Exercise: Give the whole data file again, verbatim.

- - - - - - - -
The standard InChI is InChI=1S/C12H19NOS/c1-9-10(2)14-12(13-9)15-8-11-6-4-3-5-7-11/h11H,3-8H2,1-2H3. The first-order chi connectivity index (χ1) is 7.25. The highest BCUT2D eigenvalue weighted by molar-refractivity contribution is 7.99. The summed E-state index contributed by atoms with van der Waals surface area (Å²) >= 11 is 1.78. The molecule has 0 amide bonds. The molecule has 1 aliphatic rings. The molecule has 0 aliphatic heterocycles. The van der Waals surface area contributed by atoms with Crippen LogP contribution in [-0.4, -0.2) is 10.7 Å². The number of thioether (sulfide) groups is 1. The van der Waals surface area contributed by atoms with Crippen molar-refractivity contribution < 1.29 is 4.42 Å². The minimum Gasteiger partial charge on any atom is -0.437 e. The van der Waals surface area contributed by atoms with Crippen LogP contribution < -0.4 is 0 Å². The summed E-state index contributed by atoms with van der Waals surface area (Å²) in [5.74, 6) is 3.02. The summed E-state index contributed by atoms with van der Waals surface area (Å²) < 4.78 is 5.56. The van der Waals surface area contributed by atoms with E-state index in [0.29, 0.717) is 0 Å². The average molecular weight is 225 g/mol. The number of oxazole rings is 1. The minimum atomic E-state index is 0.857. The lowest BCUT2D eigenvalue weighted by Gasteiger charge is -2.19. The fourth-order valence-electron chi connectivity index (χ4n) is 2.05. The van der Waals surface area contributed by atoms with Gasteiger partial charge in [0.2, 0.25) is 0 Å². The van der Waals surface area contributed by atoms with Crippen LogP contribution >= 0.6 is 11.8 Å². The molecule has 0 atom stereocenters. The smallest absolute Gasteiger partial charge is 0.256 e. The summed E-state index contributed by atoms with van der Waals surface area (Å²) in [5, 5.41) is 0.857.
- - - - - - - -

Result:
The standard InChI is InChI=1S/C12H19NOS/c1-9-10(2)14-12(13-9)15-8-11-6-4-3-5-7-11/h11H,3-8H2,1-2H3. The first-order chi connectivity index (χ1) is 7.25. The highest BCUT2D eigenvalue weighted by molar-refractivity contribution is 7.99. The summed E-state index contributed by atoms with van der Waals surface area (Å²) >= 11 is 1.78. The molecule has 0 amide bonds. The molecule has 1 aliphatic rings. The molecule has 0 aliphatic heterocycles. The van der Waals surface area contributed by atoms with Crippen LogP contribution in [-0.4, -0.2) is 10.7 Å². The number of thioether (sulfide) groups is 1. The van der Waals surface area contributed by atoms with Crippen molar-refractivity contribution < 1.29 is 4.42 Å². The minimum Gasteiger partial charge on any atom is -0.437 e. The van der Waals surface area contributed by atoms with Crippen LogP contribution < -0.4 is 0 Å². The summed E-state index contributed by atoms with van der Waals surface area (Å²) in [5.74, 6) is 3.02. The summed E-state index contributed by atoms with van der Waals surface area (Å²) < 4.78 is 5.56. The van der Waals surface area contributed by atoms with E-state index in [0.29, 0.717) is 0 Å². The average molecular weight is 225 g/mol. The number of oxazole rings is 1. The minimum atomic E-state index is 0.857. The lowest BCUT2D eigenvalue weighted by Gasteiger charge is -2.19. The fourth-order valence-electron chi connectivity index (χ4n) is 2.05. The van der Waals surface area contributed by atoms with Gasteiger partial charge in [0.2, 0.25) is 0 Å². The van der Waals surface area contributed by atoms with Crippen LogP contribution >= 0.6 is 11.8 Å². The molecule has 0 atom stereocenters. The smallest absolute Gasteiger partial charge is 0.256 e. The summed E-state index contributed by atoms with van der Waals surface area (Å²) in [5, 5.41) is 0.857.